In exclusive interviews, two prominent providers sound off on puberty blockers, ‘affirmative’ care, the inhibition of sexual pleasure, and the suppression of dissent in their field.
For nearly a decade, the vanguard of the transgender-rights movement — doctors, activists, celebrities and transgender influencers — has defined the boundaries of the new orthodoxy surrounding transgender medical care: What’s true, what’s false, which questions can and cannot be asked.
Their allies in the media and Hollywood reported stories and created content that reaffirmed this orthodoxy. Anyone who dared disagree or depart from any of its core tenets, including young women who publicly detransitioned, were inevitably smeared as hateful and accused of harming children.
But that new orthodoxy has gone too far, according to two of the most prominent providers in the field of transgender medicine: Dr. Marci Bowers, a world-renowned vaginoplasty specialist who operated on reality-television star Jazz Jennings; and Erica Anderson, a clinical psychologist at the University of California San Francisco’s Child and Adolescent Gender Clinic.
In the course of their careers, both have seen thousands of patients. Both are board members of the World Professional Association for Transgender Health (WPATH), the organization that sets the standards worldwide for transgender medical care. And both are transgender women.
The widespread use of puberty blockers can be traced to the Netherlands. In the mid-1990s, Peggy Cohen-Kettenis, a psychologist in Amsterdam who had studied young people with gender dysphoria, helped raise awareness about the potential benefits of blockers — formerly used in the chemical castration of violent rapists. Pharmaceutical companies were happy to fund studies on the application of blockers in children, and, gradually, what’s called the Dutch Protocol was born. The thinking behind the protocol was: Why make a child who has suffered with gender dysphoria since preschool endure puberty, with all its discomforts and embarrassments, if that child were likely to transition as a young adult? Researchers believed blockers’ effects were reversible — just in case the child did not ultimately transition.
Cohen-Kettenis later grew doubtful about that initial assessment. “It is not clear yet how pubertal suppression will influence brain development,” she wrote in the European Journal of Endocrinology in 2006.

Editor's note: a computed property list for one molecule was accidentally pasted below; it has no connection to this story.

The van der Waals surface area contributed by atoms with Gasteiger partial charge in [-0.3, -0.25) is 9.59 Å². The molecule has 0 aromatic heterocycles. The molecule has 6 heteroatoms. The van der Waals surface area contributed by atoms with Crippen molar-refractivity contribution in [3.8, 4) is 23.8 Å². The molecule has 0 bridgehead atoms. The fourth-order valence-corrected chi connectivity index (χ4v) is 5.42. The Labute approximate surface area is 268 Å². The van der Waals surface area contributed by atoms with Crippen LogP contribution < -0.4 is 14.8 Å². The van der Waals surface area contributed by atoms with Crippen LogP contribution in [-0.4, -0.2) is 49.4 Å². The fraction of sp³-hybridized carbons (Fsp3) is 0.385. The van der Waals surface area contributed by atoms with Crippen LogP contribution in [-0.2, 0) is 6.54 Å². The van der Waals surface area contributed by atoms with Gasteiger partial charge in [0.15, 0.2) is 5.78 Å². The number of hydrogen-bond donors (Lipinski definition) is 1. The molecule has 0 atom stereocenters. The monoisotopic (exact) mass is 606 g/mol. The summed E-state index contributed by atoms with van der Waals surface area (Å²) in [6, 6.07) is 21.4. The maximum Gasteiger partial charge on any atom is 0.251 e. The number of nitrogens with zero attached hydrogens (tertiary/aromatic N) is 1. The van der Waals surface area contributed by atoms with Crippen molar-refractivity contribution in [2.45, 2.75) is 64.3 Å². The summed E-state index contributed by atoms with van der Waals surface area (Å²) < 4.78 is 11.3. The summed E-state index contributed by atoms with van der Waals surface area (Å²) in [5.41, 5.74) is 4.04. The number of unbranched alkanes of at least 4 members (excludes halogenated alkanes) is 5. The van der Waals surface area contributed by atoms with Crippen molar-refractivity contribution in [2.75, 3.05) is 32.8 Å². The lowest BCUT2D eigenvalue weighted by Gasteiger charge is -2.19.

Once an adolescent has halted normal puberty and adopted an opposite-sex name, Bowers said: “You’re going to go socially to school as a girl, and you’ve made this commitment. How do you back out of that?”
Another problem created by puberty blockade — experts prefer “blockade” to “blockage” — was lack of tissue, which Dutch researchers noted back in 2008. At that time, Cohen-Kettenis and other researchers noted that, in natal males, early blockade might lead to “non-normal pubertal phallic growth,” meaning that “the genital tissue available for vaginoplasty might be less than optimal.”
The problem for kids whose puberty has been blocked early isn’t just a lack of tissue but of sexual development. Puberty not only stimulates growth of sex organs. It also endows them with erotic potential. “If you’ve never had an orgasm pre-surgery, and then your puberty’s blocked, it’s very difficult to achieve that afterwards,” Bowers said. “I consider that a big problem, actually. It’s kind of an overlooked problem that in our ‘informed consent’ of children undergoing puberty blockers, we’ve in some respects overlooked that a little bit.”
Jack Turban, the chief fellow in child and adolescent psychiatry at Stanford University School of Medicine, wrote, in 2018: “The only significant side effect is that the adolescent may fall behind on bone density.”
But lack of bone density is often just the start of the problem. Patients who take puberty blockers almost invariably wind up taking cross-sex hormones — and this combination tends to leave patients infertile and, as Bowers made clear, sexually dysfunctional.